How to Get Better Fuel Economy with your Diesel Truck
Diesels are known to get great mileage. They typically deliver 25 to 30 percent better fuel economy than similarly performing gasoline engines. Although diesel fuel used to be cheaper than gasoline, it now tends to cost the same or more.
Fortunately, there are a few things you can do to combat increased fuel costs.
According to Cummins, here are a few rock-solid rules:
- Every 2% reduction in aerodynamic drag results in approximately 1% improvement in fuel economy.
- Above 55 mph, each 1 mph increase in vehicle speed decreases fuel economy by 0.1 mpg.
- Worn tires provide better fuel economy than new tires, up to 7% better fuel economy.
- Used lug drive tires can get up to 0.4 mpg better than new lug tires.
- Ribbed tires on the drive axles provide 2–4% better fuel economy than lugged tires.
- Every 10 psi that a truck’s tires are underinflated reduces fuel economy by 1%.
- The break-in period for tires is between 35,000 and 50,000 miles.
- Tires make biggest difference in mpg below around 50 mph; aerodynamics is the most important factor over around 50 mph.
- The most efficient drivers get about 30% better fuel economy than the least efficient drivers.
- Idle time is costly. Every hour of idle time in a long-haul operation can decrease fuel efficiency by 1%.
Some tips that can help
Maintain your diesel truck: Regular maintenance keeps your truck running well. It helps your truck use less fuel, too. Get regular oil changes and replace filters.
Make sure your tires are inflated properly: Every 10 psi of under-inflation represents approximately 1% penalty in fuel economy.
If not inflated properly:
- Reduces fuel economy
- Increases tire wear rates
- Creates irregular tread wear
- Reduces casing durability
For Smaller Trucks
Drive with the tailgate up: You’ve probably been told or heard that driving with the tailgate down is better for gas mileage. Or maybe you think that when the tailgate is up, the wind hits it, so it slows you down and causes you to burn more fuel. This is a myth. And this myth was busted on MythBusters episode titled: Seasickness: Kill or Cure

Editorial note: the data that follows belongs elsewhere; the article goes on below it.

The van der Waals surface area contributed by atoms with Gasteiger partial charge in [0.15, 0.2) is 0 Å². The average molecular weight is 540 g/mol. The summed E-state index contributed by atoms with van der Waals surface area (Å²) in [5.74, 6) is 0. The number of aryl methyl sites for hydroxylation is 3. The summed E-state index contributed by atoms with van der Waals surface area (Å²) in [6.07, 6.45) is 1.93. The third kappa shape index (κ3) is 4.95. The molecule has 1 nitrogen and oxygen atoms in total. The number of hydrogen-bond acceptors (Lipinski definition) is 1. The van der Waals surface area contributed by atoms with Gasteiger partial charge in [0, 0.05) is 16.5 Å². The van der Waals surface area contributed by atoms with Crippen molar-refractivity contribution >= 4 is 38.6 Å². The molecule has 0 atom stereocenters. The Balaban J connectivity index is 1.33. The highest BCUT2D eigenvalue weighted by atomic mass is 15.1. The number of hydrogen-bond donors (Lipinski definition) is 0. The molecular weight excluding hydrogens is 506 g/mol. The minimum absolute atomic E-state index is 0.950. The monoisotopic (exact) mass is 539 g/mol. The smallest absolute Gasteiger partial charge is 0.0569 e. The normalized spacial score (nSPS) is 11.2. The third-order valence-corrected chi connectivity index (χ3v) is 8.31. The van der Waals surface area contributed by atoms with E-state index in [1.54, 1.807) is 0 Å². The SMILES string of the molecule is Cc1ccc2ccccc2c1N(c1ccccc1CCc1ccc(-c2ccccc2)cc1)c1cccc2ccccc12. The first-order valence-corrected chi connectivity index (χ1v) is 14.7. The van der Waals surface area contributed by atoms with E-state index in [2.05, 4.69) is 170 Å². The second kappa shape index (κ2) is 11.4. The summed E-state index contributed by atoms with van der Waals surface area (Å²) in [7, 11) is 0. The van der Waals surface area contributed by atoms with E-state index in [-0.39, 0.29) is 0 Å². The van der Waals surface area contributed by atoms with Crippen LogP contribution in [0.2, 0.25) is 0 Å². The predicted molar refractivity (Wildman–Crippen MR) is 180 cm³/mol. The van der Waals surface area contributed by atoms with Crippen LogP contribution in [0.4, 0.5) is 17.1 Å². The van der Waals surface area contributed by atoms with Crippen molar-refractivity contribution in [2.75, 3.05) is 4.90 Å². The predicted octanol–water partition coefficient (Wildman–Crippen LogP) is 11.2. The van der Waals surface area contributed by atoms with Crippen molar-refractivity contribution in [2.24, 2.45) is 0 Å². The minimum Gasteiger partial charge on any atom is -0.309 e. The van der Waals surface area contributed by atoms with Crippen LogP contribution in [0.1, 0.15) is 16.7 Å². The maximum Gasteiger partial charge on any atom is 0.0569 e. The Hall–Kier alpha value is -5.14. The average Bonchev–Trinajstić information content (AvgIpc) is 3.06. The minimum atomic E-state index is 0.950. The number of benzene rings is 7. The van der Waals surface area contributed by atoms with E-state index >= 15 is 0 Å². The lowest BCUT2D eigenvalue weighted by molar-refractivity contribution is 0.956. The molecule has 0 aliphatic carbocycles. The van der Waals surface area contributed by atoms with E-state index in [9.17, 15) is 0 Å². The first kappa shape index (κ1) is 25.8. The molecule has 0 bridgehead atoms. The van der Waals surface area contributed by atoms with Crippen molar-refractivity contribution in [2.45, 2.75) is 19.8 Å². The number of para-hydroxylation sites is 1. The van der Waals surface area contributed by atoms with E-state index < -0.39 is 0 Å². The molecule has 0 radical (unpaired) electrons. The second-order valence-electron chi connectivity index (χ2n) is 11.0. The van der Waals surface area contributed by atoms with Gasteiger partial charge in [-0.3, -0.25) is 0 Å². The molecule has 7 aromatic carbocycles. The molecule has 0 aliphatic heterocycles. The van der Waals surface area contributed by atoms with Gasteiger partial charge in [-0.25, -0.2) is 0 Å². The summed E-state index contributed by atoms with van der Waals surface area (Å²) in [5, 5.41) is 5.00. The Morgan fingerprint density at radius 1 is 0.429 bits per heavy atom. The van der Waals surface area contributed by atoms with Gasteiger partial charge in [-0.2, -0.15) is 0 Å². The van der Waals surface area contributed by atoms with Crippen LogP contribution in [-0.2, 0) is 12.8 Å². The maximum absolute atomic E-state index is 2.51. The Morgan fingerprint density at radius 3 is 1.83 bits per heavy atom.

According to Mythbusters, when MythBusters Jamie Hyneman and Adam Savage drove identical trucks under the same conditions across the desert-one with the tailgate up and the other with it down- Jamie's tailgate-closed pickup outlasted Adam's by more than 30 miles.
Closing the tailgate actually improves fuel efficiency because it creates a type of airflow called a separated bubble within the bed of the truck. As wind rushes over the moving truck, that bubble of slow-moving air deflects it over the raised tailgate. By guiding surrounding air over and across the bed of the truck, that vortex effect prevents added drag.
However, driving with the tailgate open eliminates the bubble effect, pulling the air toward the truck bed and creating more drag rather than deflecting the wind. Some gas-conscious pickup drivers still swear by leaving their tailgates open, but science sides with leaving it up.
Keep what you need: Carrying around unnecessary items such as full heavy toolboxes weighs down your truck and you burn more fuel. Only keep what you need in the truck.
Drive and accelerate slower: Driving slower helps you save fuel.
Replace the exhaust system: Installing a high-quality diesel exhaust system will increase air flow rate, reduce back pressure, provide more horsepower and increase fuel economy.
For Larger Trucks
Cummins shares some Cab Aerodynamic Considerations:
Trailer type and loads hauled in addition to the vehicle speed will determine the effectiveness of a particular feature in regards to fuel economy.
- Full Roof Deflector
- Sloped Hood
- Round Corners
- Aero Bumper
- Air Dam
- Aero Headlights
- Slanted Windshield
- Curved Windshield
- Aero Mirrors
- Side Extenders
- Side Skirts
- Under Hood Air Cleaner(s)
- Concealed Exhaust System
- Recessed Door Hinges
- Grab Handles
Some ways to improve MPG for a diesel car.
Don't Idle: Recent model vehicles don't need to be warmed up very long, so there is no point in warming them up for 10 minutes. It’s a waste of fuel. Simply turn your vehicle off when waiting to pick someone up.
Avoid Stop and Go Driving: Stop and go driving typically happens when you are in the city, or stuck in traffic on the highways. You want to avoid this as much as possible to avoid wasting fuel. Aim for steady driving. Use cruise control when possible and accelerate gradually.
Cummins adds: “The rpm level where the engine cruises can provide critical fine-tuning of fuel economy. To do this, you can spec the gearing so that the engine runs at the ideal rpm. Every engine is a bit different, so the ideal rpm for one engine isn't the same for another. To find the gearing recommendations for Cummins engines, use Cummins’ PowerSpec® at www.powerspec.cummins.com to calculate the engine rpm for a given cruising speed based on transmission gearing, axle gearing and tire size. This makes finding the ideal gearing almost effortless.”
Less A/C: The air conditioner drains a lot of power, which comes directly out of your fuel’s power.
What are your tips for better fuel economy?
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